“The crypto industry is trying to walk a fine line between benefiting from the legitimacy provided by government oversight while trying to stay clear of extensive and intrusive regulation that deters innovation,” said Eswar Prasad, a Cornell University economist and author of “The Future of Money: How the Digital Revolution is Transforming Currencies and Finance.”
As the global stablecoin market – currently worth some $134 billion – continues to grow, regulators all over the world are getting nervous. Stablecoins are cryptocurrencies tethered 1:1 to the value of other assets like the U.S. dollar, and issuers maintain the fixed value of these currencies by backing them with reserves that match the value of the coins in circulation. This year, Tether, issuer of USDT, revealed that about 50% of its reserves were made up of unspecified commercial paper.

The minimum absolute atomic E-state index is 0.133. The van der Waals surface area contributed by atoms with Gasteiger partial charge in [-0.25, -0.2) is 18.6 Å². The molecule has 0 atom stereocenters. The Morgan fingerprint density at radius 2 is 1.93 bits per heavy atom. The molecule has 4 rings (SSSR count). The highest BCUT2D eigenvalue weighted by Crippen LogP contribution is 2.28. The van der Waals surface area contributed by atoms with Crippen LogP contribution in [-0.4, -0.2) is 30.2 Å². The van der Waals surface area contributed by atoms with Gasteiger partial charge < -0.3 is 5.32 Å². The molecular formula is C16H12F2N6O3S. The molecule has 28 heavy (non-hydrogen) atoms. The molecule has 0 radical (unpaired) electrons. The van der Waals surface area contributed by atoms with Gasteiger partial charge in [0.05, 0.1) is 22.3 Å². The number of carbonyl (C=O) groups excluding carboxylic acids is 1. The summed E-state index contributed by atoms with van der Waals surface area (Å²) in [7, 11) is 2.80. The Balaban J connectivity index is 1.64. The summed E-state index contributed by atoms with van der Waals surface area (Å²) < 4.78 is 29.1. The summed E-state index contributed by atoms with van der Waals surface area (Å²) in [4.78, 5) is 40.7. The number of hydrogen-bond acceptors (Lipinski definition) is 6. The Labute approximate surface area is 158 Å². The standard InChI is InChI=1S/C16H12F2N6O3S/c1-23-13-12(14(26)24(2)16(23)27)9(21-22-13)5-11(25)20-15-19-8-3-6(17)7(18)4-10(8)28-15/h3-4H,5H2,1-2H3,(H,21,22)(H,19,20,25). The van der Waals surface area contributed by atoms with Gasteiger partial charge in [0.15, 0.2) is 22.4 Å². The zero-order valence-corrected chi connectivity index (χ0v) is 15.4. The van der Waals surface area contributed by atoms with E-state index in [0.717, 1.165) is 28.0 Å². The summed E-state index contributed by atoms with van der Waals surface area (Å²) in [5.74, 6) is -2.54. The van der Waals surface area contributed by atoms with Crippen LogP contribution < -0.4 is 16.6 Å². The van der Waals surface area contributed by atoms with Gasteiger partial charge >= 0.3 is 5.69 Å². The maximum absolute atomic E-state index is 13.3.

Last month, Circle disclosed it was under investigation by the U.S. Securities and Exchange Committee (SEC). Tether may also be under the SEC’s microscope. Meanwhile, Europe is gearing up to approve a 168-page framework to regulate crypto, which proposes additional standards for major stablecoin issuers in particular.
The report compiled by the President’s Working Group, along with the Federal Deposit Insurance Corporation and the Office of the Comptroller of the Currency, is the first step towards establishing federal-level regulatory oversight of the stablecoin sector in the U.S.